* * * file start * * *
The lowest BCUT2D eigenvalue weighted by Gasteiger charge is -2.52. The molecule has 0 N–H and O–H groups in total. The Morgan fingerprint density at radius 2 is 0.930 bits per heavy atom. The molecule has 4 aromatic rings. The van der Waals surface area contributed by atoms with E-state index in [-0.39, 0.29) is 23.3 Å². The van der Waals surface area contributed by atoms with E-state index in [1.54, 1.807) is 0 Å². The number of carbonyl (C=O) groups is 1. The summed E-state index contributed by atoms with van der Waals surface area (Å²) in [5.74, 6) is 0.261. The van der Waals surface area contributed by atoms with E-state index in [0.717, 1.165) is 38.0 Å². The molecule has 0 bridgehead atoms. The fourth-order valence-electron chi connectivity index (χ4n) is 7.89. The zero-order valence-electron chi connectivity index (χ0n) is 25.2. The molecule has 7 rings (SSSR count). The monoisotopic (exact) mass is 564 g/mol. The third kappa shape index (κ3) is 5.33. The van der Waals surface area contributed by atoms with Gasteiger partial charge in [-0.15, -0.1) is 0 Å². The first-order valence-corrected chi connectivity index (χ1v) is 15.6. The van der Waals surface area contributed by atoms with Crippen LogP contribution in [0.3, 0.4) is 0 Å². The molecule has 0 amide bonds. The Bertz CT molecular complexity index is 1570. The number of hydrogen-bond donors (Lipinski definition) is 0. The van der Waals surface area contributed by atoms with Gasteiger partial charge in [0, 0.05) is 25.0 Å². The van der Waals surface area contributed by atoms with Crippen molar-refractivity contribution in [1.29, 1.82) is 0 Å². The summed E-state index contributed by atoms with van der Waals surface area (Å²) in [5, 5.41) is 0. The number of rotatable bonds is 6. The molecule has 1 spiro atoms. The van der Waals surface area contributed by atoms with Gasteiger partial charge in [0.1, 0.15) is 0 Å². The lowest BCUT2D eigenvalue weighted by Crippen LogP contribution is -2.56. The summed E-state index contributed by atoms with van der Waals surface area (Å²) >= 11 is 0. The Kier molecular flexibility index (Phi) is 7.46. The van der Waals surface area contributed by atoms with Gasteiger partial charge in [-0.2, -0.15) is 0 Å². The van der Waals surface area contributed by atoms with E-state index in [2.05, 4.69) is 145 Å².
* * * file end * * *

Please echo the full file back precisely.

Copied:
The lowest BCUT2D eigenvalue weighted by Gasteiger charge is -2.52. The molecule has 0 N–H and O–H groups in total. The Morgan fingerprint density at radius 2 is 0.930 bits per heavy atom. The molecule has 4 aromatic rings. The van der Waals surface area contributed by atoms with E-state index in [-0.39, 0.29) is 23.3 Å². The van der Waals surface area contributed by atoms with E-state index in [1.54, 1.807) is 0 Å². The number of carbonyl (C=O) groups is 1. The summed E-state index contributed by atoms with van der Waals surface area (Å²) in [5.74, 6) is 0.261. The van der Waals surface area contributed by atoms with E-state index in [0.717, 1.165) is 38.0 Å². The molecule has 0 bridgehead atoms. The fourth-order valence-electron chi connectivity index (χ4n) is 7.89. The zero-order valence-electron chi connectivity index (χ0n) is 25.2. The molecule has 7 rings (SSSR count). The monoisotopic (exact) mass is 564 g/mol. The third kappa shape index (κ3) is 5.33. The van der Waals surface area contributed by atoms with Gasteiger partial charge in [-0.15, -0.1) is 0 Å². The first-order valence-corrected chi connectivity index (χ1v) is 15.6. The van der Waals surface area contributed by atoms with Crippen LogP contribution in [0.3, 0.4) is 0 Å². The molecule has 0 amide bonds. The Bertz CT molecular complexity index is 1570. The number of hydrogen-bond donors (Lipinski definition) is 0. The van der Waals surface area contributed by atoms with Gasteiger partial charge in [0, 0.05) is 25.0 Å². The van der Waals surface area contributed by atoms with Crippen molar-refractivity contribution in [1.29, 1.82) is 0 Å². The summed E-state index contributed by atoms with van der Waals surface area (Å²) in [5, 5.41) is 0. The number of rotatable bonds is 6. The molecule has 1 spiro atoms. The van der Waals surface area contributed by atoms with Gasteiger partial charge in [0.1, 0.15) is 0 Å². The lowest BCUT2D eigenvalue weighted by Crippen LogP contribution is -2.56. The summed E-state index contributed by atoms with van der Waals surface area (Å²) >= 11 is 0. The Kier molecular flexibility index (Phi) is 7.46. The van der Waals surface area contributed by atoms with Gasteiger partial charge in [-0.2, -0.15) is 0 Å². The van der Waals surface area contributed by atoms with E-state index in [2.05, 4.69) is 145 Å².